Turkey season is getting closer. Some southern states begin within the next few weeks and despite the four feet of snow we have here in my home state, just the thought of a gobble shakes my veins a bit.
Only once in a great while will a turkey hunt go as planned. Some may have a little more luck or even skill than others, and if you are in this category, congratulations. For the rest of us, we duke things out with these thunder chickens over and over until we exemplify the word, insane. Now regardless of your skill or luck , every turkey hunter has played a late morning bird. Many seasoned turkey hunters have told me they prefer late morning into the early afternoon for pulling a mature gobbler in range. My father taught me one of the greatest lessons about turkey hunting by returning to the spot of the gobble late in the morning. He demonstrated this technique by tagging a large late morning gobbler in front of my youthful eyes. In the years since, I myself have used this technique successfully.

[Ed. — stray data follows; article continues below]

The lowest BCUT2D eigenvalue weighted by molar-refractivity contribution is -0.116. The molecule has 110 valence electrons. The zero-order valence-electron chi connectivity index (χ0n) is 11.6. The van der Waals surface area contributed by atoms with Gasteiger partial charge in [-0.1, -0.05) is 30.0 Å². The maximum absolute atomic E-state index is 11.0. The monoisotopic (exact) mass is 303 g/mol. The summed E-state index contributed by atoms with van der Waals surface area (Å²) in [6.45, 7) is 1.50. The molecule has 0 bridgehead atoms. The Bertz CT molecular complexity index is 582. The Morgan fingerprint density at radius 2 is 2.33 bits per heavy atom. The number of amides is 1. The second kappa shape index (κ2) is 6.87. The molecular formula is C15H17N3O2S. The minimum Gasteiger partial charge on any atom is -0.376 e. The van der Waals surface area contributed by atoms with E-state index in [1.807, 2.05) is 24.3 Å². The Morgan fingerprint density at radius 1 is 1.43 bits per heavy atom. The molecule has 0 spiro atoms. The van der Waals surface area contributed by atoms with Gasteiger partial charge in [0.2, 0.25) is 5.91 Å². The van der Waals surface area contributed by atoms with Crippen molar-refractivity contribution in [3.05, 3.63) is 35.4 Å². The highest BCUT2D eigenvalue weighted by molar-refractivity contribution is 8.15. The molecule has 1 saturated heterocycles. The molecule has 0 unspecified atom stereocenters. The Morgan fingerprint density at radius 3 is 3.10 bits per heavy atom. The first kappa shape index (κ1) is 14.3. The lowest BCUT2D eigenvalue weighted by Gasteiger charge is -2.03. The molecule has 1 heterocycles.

Why is returning to the spot of the gobble so effective? Simple, the turkey cycle. Now this isn’t always specific or set in stone, but generally speaking, the hens break away from the gobbler late in the morning or early afternoon to incubate their nests. Think back when your girlfriend or boyfriend broke up with you. Where do you go? Back to the last person who was nice to you. To make a bit of a comparison, gobblers do remember where they last heard a lone hen, and circle back to find company. Ask any turkey hunter, no other hens to compete with, all alone, a lonely gobbler is far easier to deal with.
So instead of packing up for the morning to grab breakfast, head back to the last place you heard a gobble, and get ready for the late show.